Metalwork and Jewellery – a subject that has been slowly dwindling in the British art school and university these past few years – is a marker and, for me, the jewel in the crown of Sheffield design in 2011. Its not just that Sheffield is a steel city, its huge wealth and history being forged in the now empty and derelict forges and steelworks. The Metalwork and Jewellery courses at SHU forge a link not just between city and history, but between craft, fine art and innovative practices in industry. It was no more or less professional that Graphic Design [which was very professional] but it seemed to have a heart, an ethos of collaboration, newness, oldness and the future. In chatting to the students present at the exhibition I was struck by their commitment to their work, not at the expense of employability and innovation but rather that they understood confidence to be perhaps the most important and most employable quality of all.
Interior Design and Product Design (3D) are very socially minded. Links with West Africa and subcontinental Asia (with enviable student visits and exchanges) have brought about a strong emphasis on sustainability and social interaction. Although not uncommon in the UK university and art school in 2011, SHUs commitment to sustainability and the internationalisation of their courses far outstretches those of other similar institutions. The work itself holds up very well in comparison with other courses – and it more often than not has a quirky charm that belies its strong ethos.
The Fine Art courses at SHU seemed, at least in this exhibition, to be a very different animal. In its display, in what seemed to be borrowed buildings away from the main campus, it didnt seem to share the same ethos as those in the main university centre. It had a more underground feel, a show put on by squatters and guerrilla artists in abandoned buildings – an exhibition fringe. Of course, this merely highlights a different kind of professionalism and it certainly didnt detract from a very strong – though small – course that would have felt at home at many UK universities and art schools in the North.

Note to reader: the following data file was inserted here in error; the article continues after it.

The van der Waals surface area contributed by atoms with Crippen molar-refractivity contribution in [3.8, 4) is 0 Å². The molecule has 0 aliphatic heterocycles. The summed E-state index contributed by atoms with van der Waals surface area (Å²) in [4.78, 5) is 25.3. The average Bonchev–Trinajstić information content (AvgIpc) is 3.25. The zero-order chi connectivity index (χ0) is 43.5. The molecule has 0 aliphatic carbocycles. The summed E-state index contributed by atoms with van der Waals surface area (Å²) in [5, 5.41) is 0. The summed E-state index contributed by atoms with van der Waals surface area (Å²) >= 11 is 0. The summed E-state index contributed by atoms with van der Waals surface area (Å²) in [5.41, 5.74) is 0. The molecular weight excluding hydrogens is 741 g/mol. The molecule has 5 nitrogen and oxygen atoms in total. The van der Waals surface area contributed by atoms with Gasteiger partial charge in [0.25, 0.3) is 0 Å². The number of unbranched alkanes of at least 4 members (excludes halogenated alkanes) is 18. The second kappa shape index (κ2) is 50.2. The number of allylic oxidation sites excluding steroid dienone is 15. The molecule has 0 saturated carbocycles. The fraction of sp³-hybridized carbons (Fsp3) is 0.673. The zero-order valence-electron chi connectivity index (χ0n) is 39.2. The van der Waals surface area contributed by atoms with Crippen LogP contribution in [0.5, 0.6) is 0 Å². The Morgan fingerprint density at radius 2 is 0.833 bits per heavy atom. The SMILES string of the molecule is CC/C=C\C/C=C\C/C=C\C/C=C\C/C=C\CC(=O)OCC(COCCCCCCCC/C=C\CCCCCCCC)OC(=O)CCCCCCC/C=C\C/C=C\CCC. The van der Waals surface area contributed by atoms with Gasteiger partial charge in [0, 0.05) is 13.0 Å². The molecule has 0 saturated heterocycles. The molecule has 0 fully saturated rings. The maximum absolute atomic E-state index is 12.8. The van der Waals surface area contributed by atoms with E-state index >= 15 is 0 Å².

The Fine Art show was far more claustrophobic than the design shows. Two floors and interlinked corridors make for a cramped, studio feel. Darker and less curated – this could have fallen flat. But they knew, I suspect, that this sort of exhibition – less white cube, more abandoned house – has a grammar and empathy that the design school struggled to pull off. It has more humour and more fear; more poignancy and pathos. Jessica Metcalfes old photographs printed onto anonymous tapes worked well against the broad humour and self-referential dolls house of Catherine Hutchinson. This tightrope of broad Northern self-deprecation and the serious work of Art could have appeared as an exercise in kitsch, but it worked superbly well.
Other courses on display that day, fashion, photography, animation – similarly, lacked something of the pathos and maturity of the Fine Art show, as professional as they were. It was not that work was bad, it was not; it holds up well with regards other shows in the region and in the UK more generally. But you do get the sense that the tension, how much of it at an institutional level, between employability, creativity, research and doesnt always reconcile itself within such a diverse set of works and disciplines.